Mocambo serves a question: Is Kolkata really such a liberal city?

Clubs that don't allow people in unless 'properly dressed' -- read no sandals, definitely no Indian clothes. Restaurants that turn up their nose when someone doesn't order in Bengali or English.

Written by Aniruddha Ghosal | Kolkata | Updated: September 13, 2016 8:00 pm
Youth congress members shouting slogans against the authority of Mocambo one of the renowned restaurant in Park Street Kolkata. Protester protests  in connection with (allegedly) restricted entry  to serve a women and her driver on September 09. demands arrest of restaurant authority and cancelled the licence , on September 13, 2016. Express photo by Partha Paul. Youth congress members shouting slogans against Mocambo’s management. (Source: Express photo by Partha Paul).

The management of Kolkata’s fabled restaurant, Mocambo, must have thought that their explanation that they don’t serve food to “roadside people” was perfectly legitimate. After all the restaurant and others like it in the city, cling on to nostalgia and tales of its heydays while explaining the restaurant’s menu.

Take for instance the Kolkata Press Club, the oldest press club for ‘working reporters’ in the entire subcontinent. It was established in 1945, but still hasn’t accorded photojournalists full membership rights. The Press Club’s management is sent an annual letter by the city’s many, extremely talented, photojournalists, only to be assured that the matter is “urgent” and will be discussed immediately.

Then there are the multitude of restaurants along Park Street which dissect customers using the arcane tags of ‘Family’ and ‘Bachelor’. The understanding being that the ‘Family section’ will be suitable for women and children, while the ‘Bachelor’ or the less euphemistic ‘Gentlemen’s only’ section, is for drinkers — a space for men, of different ages, to leave sobriety behind. One such restaurant at Park Street explained to me that “No one had ever complained about this before. Women, drink, of course they said. But the ‘Family section’ offers drinks too’.”

Mocambo, one of Park Street’s ‘must visit’ places, is an ancient establishment celebrated for its food and ambiance. Like most things in the city, this restaurant too has a long history, a tradition, if you may, which it continues to serve up in the face of inevitable change. So, when a woman wanting to eat there on Saturday narrated in a Facebook post how she was refused service just because she was accompanied by her driver, Manish, many were shocked.

READ | Mocambo, how could you deny entry to a driver in times when people are hosting dinners for their maids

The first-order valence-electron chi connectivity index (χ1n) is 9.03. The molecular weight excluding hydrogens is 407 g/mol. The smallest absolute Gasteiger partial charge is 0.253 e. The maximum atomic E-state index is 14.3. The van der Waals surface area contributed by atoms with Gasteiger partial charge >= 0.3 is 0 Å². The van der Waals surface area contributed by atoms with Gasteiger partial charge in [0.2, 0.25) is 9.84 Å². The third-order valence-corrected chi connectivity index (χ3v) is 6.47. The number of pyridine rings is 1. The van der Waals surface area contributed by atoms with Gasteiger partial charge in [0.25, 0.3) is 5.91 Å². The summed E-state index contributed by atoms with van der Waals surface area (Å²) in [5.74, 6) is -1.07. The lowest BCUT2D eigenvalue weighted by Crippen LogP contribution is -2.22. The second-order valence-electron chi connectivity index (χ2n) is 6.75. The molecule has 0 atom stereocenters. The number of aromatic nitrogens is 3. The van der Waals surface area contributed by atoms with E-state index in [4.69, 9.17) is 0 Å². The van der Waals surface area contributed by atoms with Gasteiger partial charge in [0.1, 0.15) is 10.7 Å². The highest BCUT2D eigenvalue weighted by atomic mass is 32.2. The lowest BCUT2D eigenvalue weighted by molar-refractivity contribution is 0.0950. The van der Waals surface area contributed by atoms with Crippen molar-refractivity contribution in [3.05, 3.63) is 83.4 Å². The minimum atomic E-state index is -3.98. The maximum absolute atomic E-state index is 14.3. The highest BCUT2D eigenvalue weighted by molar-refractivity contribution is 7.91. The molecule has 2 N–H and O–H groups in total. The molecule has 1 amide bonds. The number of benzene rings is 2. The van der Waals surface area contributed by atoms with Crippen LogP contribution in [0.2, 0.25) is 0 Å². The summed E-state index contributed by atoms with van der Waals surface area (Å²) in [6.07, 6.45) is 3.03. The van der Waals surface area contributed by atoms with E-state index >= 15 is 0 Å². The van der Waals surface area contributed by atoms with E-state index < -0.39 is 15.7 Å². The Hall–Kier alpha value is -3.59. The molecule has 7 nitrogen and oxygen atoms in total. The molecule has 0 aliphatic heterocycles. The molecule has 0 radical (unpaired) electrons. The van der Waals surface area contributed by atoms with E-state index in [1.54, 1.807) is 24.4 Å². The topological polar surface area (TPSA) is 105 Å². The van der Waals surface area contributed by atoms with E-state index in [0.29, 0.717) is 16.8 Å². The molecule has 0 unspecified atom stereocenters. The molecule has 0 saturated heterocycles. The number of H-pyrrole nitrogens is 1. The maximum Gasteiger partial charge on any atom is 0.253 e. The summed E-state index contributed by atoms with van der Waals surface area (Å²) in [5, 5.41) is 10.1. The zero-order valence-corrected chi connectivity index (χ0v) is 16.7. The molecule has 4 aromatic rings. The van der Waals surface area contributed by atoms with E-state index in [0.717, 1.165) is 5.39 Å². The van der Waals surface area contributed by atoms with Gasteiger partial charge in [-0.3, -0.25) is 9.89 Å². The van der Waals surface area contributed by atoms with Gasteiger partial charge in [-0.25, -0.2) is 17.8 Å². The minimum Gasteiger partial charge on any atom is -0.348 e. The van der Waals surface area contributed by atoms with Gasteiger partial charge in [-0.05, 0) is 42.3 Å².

Dilashi Hemnani, Marketing Manager at Tata Motors, wrote a post on Facebook giving a detailed account of the restaurant’s alleged discriminatory behaviour. “How shallow and inhuman have we become,” she wrote, explaining that Manish had been driving her around for a week and she waited for a while in a queue for a table at Mocambo, but those who came in afterwards were let in first. When the explanations ran out, the management finally explained to her that they don’t let “roadside people” in.

“Madam, he is not properly dressed,” a Mocambo staff allegedly told Hemnani. Hemnani was not contactable over Facebook, neither was Siddharth Kothari.

But I find the shock that many on social media expressed online, while talking about Mocambo’s ‘racist’ and ‘elitist’ behavior, quite surprising. In the city for exactly a year today, I have found evidence of such elitist behavior quite often, most commonly disguised as vestiges of an establishment’s proud history. Clubs that don’t allow people in unless ‘properly dressed’ — read no sandals, definitely no Indian clothes. Restaurants that turn up their nose when someone doesn’t order in Bengali or English. A press club that doesn’t recognise photographers as equal members of the reporting fraternity.

It was perhaps inevitable that there would be a dharna outside Mocambo. The Congress, a party which has been accused of elitism for years, ironically has taken the lead and is going to organise a protest outside the restaurant, which has since the incident tried to manage the snowballing outrage. But most outrage continues to position the restaurant’s behavior in opposition to city’s liberalism.

But is Kolkata really such a liberal city?